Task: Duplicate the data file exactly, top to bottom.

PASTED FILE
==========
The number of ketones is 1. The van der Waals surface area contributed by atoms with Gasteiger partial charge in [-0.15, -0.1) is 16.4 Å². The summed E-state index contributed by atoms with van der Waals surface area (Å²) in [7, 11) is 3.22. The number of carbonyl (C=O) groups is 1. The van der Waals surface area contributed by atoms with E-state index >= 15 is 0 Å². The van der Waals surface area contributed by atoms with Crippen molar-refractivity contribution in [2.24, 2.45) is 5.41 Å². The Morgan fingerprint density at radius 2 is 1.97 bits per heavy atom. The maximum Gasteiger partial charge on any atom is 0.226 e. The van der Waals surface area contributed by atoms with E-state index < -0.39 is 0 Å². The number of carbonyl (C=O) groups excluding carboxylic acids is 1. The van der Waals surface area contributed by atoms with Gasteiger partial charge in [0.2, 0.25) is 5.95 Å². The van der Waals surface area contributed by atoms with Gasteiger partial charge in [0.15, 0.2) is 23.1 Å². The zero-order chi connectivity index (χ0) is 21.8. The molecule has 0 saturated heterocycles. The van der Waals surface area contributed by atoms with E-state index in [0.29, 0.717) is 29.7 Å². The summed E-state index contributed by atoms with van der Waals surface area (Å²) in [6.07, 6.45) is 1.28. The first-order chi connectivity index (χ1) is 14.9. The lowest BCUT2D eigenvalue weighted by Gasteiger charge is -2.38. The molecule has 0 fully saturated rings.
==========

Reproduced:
The number of ketones is 1. The van der Waals surface area contributed by atoms with Gasteiger partial charge in [-0.15, -0.1) is 16.4 Å². The summed E-state index contributed by atoms with van der Waals surface area (Å²) in [7, 11) is 3.22. The number of carbonyl (C=O) groups is 1. The van der Waals surface area contributed by atoms with E-state index >= 15 is 0 Å². The van der Waals surface area contributed by atoms with Crippen molar-refractivity contribution in [2.24, 2.45) is 5.41 Å². The Morgan fingerprint density at radius 2 is 1.97 bits per heavy atom. The maximum Gasteiger partial charge on any atom is 0.226 e. The van der Waals surface area contributed by atoms with E-state index < -0.39 is 0 Å². The number of carbonyl (C=O) groups excluding carboxylic acids is 1. The van der Waals surface area contributed by atoms with Gasteiger partial charge in [0.2, 0.25) is 5.95 Å². The van der Waals surface area contributed by atoms with Gasteiger partial charge in [0.15, 0.2) is 23.1 Å². The zero-order chi connectivity index (χ0) is 21.8. The molecule has 0 saturated heterocycles. The van der Waals surface area contributed by atoms with E-state index in [0.29, 0.717) is 29.7 Å². The summed E-state index contributed by atoms with van der Waals surface area (Å²) in [6.07, 6.45) is 1.28. The first-order chi connectivity index (χ1) is 14.9. The lowest BCUT2D eigenvalue weighted by Gasteiger charge is -2.38. The molecule has 0 fully saturated rings.